Imaginations | 4-1 | Table of Contents | http://dx.doi.org/10.17742/IMAGE.scandal.4-1.3 | Birringer PDF


“The Valley of the Shadow of Death” is a brief meditation on the refraction of sunsets over desolated landscapes, photography of war, and the viewer’s relationship to the death of the sublime. The essay references the Museum of Fine Arts Houston exhibition “WAR/PHOTOGRAPHY: Images of Armed Conflict and Its Aftermath” (2012-13) citing one of Roger Fenton’s famous manipulated pictures from the Crimean war (1856) showing an empty landscape with cannonballs.

Cet article est une méditation brève autour de la réfraction des couchers de soleil sur des terres désolées, de la photographie de guerre, et le rapport spectatoriel à la mort du sublime. S’y trouve une référence à l’exposition « WAR/PHOTOGRAPHY: Images of Armed Conflict and Its Aftermath » (2012-2013, Museum of Fine Arts Huston) qui cite une des photographies manipulées célèbres de Roger Fenton sur la Guerre de Crimée (1856), illustrant un paysage vide avec des boulets de canons.


Johannes Birringer | Brunel University, London

The Valley of the Shadow of Death

Fig. 1 Roger Fenton, The Valley of the Shadow of Death, Crimea, Russia 1855. Courtesy of MFA Houston.

Returning to Houston after a week in the desert mountains of Big Bend (Texas), I struggle to remember the flashes of hallucination burnt into the retinae of my eyes. One night, patiently waiting for dusk, and standing atop a small hill, I stared for almost 45 minutes at the vast, endless sky as it turned kaleidoscopically from white yellow golden and red to blue pink and grey and saffron to black to the wordless and disenchanting realizations of a certain horror that is only enabled by what painters used to call the sublime. And yet we fail to recognize, perhaps, the physics underlying a setting of the sun in desert mountains, when tropospheric clouds enhance the scattering out and atmospheric refraction of twilight rays, when air molecules and particles affect colours and shapes that, in my hallucination, took on the form of a Kafkaesque wound –something dark red bleeding there in the distance, mocking my earlier view of the desert ground as I walked along the Croton Spring Trail fastening my eyes on tracks in the sand, dried mud, stones, petrified wood, remnant cairns, the desolate sedimented wash.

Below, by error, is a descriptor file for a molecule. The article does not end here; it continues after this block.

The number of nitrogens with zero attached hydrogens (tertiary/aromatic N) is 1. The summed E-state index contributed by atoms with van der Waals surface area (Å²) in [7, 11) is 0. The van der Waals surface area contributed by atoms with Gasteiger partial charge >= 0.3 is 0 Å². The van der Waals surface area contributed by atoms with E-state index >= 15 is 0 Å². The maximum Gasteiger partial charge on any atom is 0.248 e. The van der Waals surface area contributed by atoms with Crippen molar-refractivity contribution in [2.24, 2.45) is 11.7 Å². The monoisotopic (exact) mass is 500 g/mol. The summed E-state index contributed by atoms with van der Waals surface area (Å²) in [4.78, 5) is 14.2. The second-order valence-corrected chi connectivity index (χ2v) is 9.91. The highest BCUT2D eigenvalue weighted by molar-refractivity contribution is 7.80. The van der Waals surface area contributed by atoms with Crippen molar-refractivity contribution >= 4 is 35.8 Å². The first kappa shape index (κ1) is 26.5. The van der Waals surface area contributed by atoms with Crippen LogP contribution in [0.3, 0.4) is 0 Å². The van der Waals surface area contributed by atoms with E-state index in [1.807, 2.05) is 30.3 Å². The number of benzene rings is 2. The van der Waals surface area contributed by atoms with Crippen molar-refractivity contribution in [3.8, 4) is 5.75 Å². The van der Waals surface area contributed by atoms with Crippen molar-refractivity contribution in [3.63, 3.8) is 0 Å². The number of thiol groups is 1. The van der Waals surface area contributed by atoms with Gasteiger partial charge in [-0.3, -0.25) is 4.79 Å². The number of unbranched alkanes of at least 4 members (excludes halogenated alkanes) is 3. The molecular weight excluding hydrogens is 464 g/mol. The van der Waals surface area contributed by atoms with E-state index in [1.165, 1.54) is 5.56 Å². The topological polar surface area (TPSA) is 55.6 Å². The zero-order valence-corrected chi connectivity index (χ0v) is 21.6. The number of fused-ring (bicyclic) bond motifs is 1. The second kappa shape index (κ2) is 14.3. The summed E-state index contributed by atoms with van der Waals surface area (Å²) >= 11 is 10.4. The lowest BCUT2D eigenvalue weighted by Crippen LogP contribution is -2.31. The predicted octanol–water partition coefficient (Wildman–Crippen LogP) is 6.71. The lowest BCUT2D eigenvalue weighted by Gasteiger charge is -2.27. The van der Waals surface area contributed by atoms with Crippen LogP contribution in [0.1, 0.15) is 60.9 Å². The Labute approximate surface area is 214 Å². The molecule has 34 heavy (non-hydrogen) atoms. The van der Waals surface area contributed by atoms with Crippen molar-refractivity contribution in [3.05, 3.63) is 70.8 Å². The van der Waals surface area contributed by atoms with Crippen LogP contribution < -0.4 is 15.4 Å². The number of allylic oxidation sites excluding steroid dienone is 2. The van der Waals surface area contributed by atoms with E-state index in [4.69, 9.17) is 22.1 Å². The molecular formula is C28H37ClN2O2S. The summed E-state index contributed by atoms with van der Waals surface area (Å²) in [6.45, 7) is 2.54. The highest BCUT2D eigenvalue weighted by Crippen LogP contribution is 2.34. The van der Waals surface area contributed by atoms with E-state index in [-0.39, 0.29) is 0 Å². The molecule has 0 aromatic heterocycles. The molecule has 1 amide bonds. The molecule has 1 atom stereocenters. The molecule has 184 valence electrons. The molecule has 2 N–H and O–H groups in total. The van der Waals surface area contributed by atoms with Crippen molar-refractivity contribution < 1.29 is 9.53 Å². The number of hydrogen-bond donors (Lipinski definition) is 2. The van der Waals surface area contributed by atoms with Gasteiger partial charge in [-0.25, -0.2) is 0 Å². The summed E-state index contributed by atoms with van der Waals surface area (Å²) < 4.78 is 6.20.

There too, in that forlorn wash, I sensed the temptation of the metaphysical, glimpsing ghosts of the dead who were not present, no skeleton bones and no trace of violence to be seen except in the inner howl remembered from Pasolini’s Teorema, an aural violence I associate with war and its mythological waltzes with death and traumata unhealed. At the horizon of the desert, where volcanic formations rise up as if beckoning from the other side of life, the landscape stares back as a massive dead body.

Fig. 2 The desert horizon beyond Croton Springs Trail in Big Bend, Texas. 2012

The desert floor, now, for me in this trailing becomes the uncanny scene of animated film, alone I am naked, slowly trying to put my clothes back on, as if stepping into Ari Folman’s Waltz with Bashir into voices that recount heading into an imaginary Beirut emerging from the sea of forgetting, the clouds scudding above a radioactive yellow land throbbing with the electric guitar sounds or machine gun fires that stopped long ago and yet are heard in the perennial soundtracks of our civilization of war.

My trail in Houston takes me to the Museum of Fine Arts and its current exhibition, WAR/PHOTOGRAPHY: Images of Armed Conflict and Its Aftermath, not suitable for children or the faint of heart, a gathering of nearly 500 objects including photographs, books, magazine, albums, and writings spanning six continents and almost two centuries of atrocities, evidences and fictions mingled with first-person accounts, hand-written thoughts and captions that seek to frame the brutally obvious or the obscure, the real and genuine and faked/staged and equally unspeakable reconnaissance captured, for example, in Roger Fenton’s  The Valley of the Shadow of Death, with or without cannonballs. Believing is not seeing the cannonballs or rocks or the desert but imagining yourself in the arrangement, naked putting your clothes back on if you can to hide the wounds that are caused by the relationship you have to Imaginative truth, to what you hear when you listen to the electric guitar, the voices or the machine gun fires, the exploding grenades under surveillance by our drones which capture the landscape from above, google-like, instantly tacitly implying the virtual – now setting a standard of authenticity and the sordid sublime to which the real is obliged to aspire if it is able to.

My closest friend, who accompanied me on the Croton Springs Trail, is a painter of landscapes, forever inspired by Caspar David Friedrich who knew little of the desert we just saw but looked to survey a rough sea and a gray, blank sky (The Monk at the Sea) in a process of reduction – this desert or valley of the shadow of death takes up most of the picture, as if emptiness and our desolation have become the only feasible Metaphysics, proper to mankind gazing blindly at the destruction it does not seem to fathom.

Then what is a trail? Or if we think of the museum and its exhibition of the maimed and the raped and the killed – “unaccommodated” humans (dramatized in Samuel Beckett theatre of operations) – what is the renunciation required from us? The longevity of volcanic rock , quietly under the wounded skies, points the way for us.


This article is licensed under a  Creative Commons 3.0 License although certain works referenced herein may be separately licensed, or the author has exercised their right to fair dealing under the Canadian Copyright Act.